- Ease to conduct the process
- Big surface can be united
- Welds can be generated on heat-treated metals with no affecting their microstructures
- This foils can be bonded to heavier plates
- Wide range of thickness can be explosively clad jointly
- Explosive bonds have a solid condition joint that is free from warmth affected zone
- Good explosive bonds typically contain strength equal to or greater than that of the weaker of the two metals joined.
- Lack of porosity, phase changes and structural changes communicate improved mechanical properties to the joints
- The use of explosives will be harshly limited by the noise and earth vibrations caused by explosion in industrial areas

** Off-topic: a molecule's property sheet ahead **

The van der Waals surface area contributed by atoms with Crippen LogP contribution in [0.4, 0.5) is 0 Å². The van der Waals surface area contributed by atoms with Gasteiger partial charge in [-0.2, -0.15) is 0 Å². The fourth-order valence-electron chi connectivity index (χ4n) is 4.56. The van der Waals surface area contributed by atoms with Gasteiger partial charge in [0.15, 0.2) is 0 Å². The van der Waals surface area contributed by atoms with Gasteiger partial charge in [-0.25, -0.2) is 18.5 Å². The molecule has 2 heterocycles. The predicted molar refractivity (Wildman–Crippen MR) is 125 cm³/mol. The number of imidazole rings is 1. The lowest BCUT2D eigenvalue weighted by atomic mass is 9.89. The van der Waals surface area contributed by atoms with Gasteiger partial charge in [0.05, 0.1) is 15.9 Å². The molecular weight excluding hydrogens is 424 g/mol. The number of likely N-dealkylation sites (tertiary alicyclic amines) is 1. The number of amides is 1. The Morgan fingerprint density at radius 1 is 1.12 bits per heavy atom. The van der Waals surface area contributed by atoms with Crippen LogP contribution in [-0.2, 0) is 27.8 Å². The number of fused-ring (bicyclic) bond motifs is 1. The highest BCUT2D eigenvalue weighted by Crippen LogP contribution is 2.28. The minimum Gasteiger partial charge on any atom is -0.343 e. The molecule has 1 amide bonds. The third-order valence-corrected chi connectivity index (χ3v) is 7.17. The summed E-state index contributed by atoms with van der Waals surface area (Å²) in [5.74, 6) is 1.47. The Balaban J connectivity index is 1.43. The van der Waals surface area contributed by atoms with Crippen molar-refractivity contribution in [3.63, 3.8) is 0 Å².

- The rules relating to the storage of explosives and the difficulty of preventing them from falling
- into unauthorized hands can well prove to be the major obstruction to the use of explosive welding.
- A limitation to explosive cladding is concerned with the fragility of the alloys. Metals to be bonded by this procedure must possess some ductility and some crash resistance. Metals harder than about 50 RC are tremendously hard to weld.
- Metal thicknesses bigger than 62 mm of every alloy cannot be joined simply and need high explosive loads.
- Resources such as beryllium, tungsten, boron, glass and ceramics are not usually processed by explosive welding.